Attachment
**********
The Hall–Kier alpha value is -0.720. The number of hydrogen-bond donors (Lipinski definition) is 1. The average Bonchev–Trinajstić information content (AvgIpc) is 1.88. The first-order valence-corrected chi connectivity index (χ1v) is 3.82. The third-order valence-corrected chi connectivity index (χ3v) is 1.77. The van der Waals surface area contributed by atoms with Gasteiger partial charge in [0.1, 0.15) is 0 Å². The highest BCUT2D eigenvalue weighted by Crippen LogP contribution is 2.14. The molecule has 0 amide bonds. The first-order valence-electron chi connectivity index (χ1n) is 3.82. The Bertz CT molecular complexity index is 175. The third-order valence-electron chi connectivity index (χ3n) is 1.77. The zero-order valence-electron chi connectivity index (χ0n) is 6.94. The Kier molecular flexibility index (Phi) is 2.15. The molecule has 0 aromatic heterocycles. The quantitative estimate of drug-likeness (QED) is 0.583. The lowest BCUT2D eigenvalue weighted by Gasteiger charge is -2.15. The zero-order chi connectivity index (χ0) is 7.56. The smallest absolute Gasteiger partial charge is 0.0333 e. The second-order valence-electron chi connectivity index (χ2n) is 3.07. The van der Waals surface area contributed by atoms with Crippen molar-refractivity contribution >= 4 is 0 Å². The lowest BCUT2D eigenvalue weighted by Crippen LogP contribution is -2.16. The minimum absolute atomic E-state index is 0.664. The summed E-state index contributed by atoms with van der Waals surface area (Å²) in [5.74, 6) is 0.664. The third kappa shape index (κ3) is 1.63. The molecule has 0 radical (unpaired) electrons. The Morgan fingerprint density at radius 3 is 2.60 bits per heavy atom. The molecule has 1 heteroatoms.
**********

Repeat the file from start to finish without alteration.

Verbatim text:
The Hall–Kier alpha value is -0.720. The number of hydrogen-bond donors (Lipinski definition) is 1. The average Bonchev–Trinajstić information content (AvgIpc) is 1.88. The first-order valence-corrected chi connectivity index (χ1v) is 3.82. The third-order valence-corrected chi connectivity index (χ3v) is 1.77. The van der Waals surface area contributed by atoms with Gasteiger partial charge in [0.1, 0.15) is 0 Å². The highest BCUT2D eigenvalue weighted by Crippen LogP contribution is 2.14. The molecule has 0 amide bonds. The first-order valence-electron chi connectivity index (χ1n) is 3.82. The Bertz CT molecular complexity index is 175. The third-order valence-electron chi connectivity index (χ3n) is 1.77. The zero-order valence-electron chi connectivity index (χ0n) is 6.94. The Kier molecular flexibility index (Phi) is 2.15. The molecule has 0 aromatic heterocycles. The quantitative estimate of drug-likeness (QED) is 0.583. The lowest BCUT2D eigenvalue weighted by Gasteiger charge is -2.15. The zero-order chi connectivity index (χ0) is 7.56. The smallest absolute Gasteiger partial charge is 0.0333 e. The second-order valence-electron chi connectivity index (χ2n) is 3.07. The van der Waals surface area contributed by atoms with Crippen molar-refractivity contribution >= 4 is 0 Å². The lowest BCUT2D eigenvalue weighted by Crippen LogP contribution is -2.16. The minimum absolute atomic E-state index is 0.664. The summed E-state index contributed by atoms with van der Waals surface area (Å²) in [5.74, 6) is 0.664. The third kappa shape index (κ3) is 1.63. The molecule has 0 radical (unpaired) electrons. The Morgan fingerprint density at radius 3 is 2.60 bits per heavy atom. The molecule has 1 heteroatoms.